The FCC is seeking comment on bidding procedures for the Rural Digital Opportunity Fund (RDOF) auction, which will award funding for rural broadband. The first of two auction phases would have a budget of $16 billion and is expected to start in October. The RDOF auction procedures call for a reverse auction, with funding going to the provider that offers to deliver service at the lowest level of support.
The procedures are designed to favor bids for higher-speed, lower-latency service through a weighting system similar to the one used in the Connect America Fund II auction.
The RDOF bidding procedures would further favor bids to provide higher-performance service through a new procedure that wasn’t used in CAF II. The winning bid would be selected at the clearing round, with funding going to the bidder committing to deliver the highest-performance service for an area. The clearing round is the auction round at which the total of bids meets the target budget for the auction.
The goal of the new procedure would be to encourage the deployment of sustainable networks, said FCC officials at Friday’s monthly FCC meeting, where the public notice proposing the auction procedures was adopted.
According to an FCC press release, as many as six million unserved homes and businesses could gain broadband through the RDOF Phase 1 auction.
RDOF Auction Procedures
Certain aspects of the proposed RDOF auction procedures drew fire from FCC Commissioner Jessica Rosenworcel, who argued against a rule that would prevent network operators from bidding for an area awarded funding through a state broadband program.
Noting that as many as 30 states have broadband programs, Rosenworcel said, “That’s craziness.”
She added that “We should be encouraging states to work with us, not penalizing them for their efforts to bring broadband to communities that are struggling. We have this exactly backwards.”
Rosenworcel also reiterated concerns she previously expressed about the inaccuracy of FCC broadband availability data and its impact on RDOF auction plans. Previously, she suggested that the FCC should have a procedure for people in areas left out of the Phase 1 auction to submit documentation showing that their areas lack service so that they can be included in that auction.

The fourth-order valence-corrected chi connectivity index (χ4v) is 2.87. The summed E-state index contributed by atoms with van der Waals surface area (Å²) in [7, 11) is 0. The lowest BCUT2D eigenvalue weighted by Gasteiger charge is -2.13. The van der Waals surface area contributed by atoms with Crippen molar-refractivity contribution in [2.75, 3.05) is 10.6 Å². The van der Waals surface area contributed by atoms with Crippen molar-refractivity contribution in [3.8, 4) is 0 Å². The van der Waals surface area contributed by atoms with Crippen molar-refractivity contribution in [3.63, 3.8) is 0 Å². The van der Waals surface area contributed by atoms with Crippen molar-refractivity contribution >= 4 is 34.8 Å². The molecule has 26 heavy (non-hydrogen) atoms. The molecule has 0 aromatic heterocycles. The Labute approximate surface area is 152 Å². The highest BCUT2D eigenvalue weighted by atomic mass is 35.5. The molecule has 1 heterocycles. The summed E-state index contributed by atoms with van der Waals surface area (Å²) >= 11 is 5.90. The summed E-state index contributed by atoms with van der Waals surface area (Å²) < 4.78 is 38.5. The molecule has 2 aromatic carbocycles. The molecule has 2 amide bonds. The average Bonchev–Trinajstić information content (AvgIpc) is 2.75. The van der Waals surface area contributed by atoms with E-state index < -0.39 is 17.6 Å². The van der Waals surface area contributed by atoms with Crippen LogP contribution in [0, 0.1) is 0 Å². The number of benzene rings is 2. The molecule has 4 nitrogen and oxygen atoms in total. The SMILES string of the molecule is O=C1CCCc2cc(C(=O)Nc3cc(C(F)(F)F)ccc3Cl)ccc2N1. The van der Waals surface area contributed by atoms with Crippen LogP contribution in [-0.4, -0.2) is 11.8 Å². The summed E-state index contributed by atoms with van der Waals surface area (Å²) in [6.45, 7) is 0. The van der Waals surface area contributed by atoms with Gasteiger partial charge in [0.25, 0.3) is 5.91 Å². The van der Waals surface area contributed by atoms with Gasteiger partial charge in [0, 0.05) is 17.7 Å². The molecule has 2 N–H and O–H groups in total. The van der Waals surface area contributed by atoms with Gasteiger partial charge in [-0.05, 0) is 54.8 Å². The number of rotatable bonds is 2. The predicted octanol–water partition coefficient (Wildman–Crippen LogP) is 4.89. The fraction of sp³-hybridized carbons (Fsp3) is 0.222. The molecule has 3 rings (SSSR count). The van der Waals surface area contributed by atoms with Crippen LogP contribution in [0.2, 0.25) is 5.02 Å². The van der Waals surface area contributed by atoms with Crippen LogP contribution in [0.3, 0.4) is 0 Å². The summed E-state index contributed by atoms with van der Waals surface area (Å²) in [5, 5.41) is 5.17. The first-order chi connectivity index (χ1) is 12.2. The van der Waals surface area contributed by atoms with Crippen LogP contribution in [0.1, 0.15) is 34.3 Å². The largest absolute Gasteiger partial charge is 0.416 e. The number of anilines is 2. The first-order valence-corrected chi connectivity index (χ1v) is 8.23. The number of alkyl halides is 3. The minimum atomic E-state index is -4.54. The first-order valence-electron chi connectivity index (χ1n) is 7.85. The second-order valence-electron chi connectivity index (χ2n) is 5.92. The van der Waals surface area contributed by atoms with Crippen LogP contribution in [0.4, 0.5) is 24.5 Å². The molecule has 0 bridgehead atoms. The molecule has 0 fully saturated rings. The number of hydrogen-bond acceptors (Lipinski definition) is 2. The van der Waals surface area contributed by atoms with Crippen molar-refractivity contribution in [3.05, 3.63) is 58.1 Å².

At Friday’s meeting, she took her argument further.
“Thirteen days before the election, the FCC will start the largest program for federal broadband funding in our nation’s history,” she said. “But this Rural Digital Opportunity Fund looks more like publicity stunt than policy. That’s because we are spending billions of dollars without the facts we need.”
Another proposed RDOF auction procedure that had received criticism was one preventing satellite broadband providers from bidding to offer lower-latency service. SpaceX, which is deploying broadband satellites that operate at lower altitudes in comparison with traditional communications satellites, had argued that its satellites have lower latency than traditional higher-altitude satellites.
Comments from FCC Commissioner Michael O’Rielly at Friday’s meeting were somewhat ambiguous but could mean that the FCC may have acquiesced to SpaceX’s concerns.
“Although the auction bias towards certain technologies over others appears to be a foregone conclusion, I appreciate the addition of clarifying language to the draft to soften the commission’s prejudice in this regard,” O’Rielly said.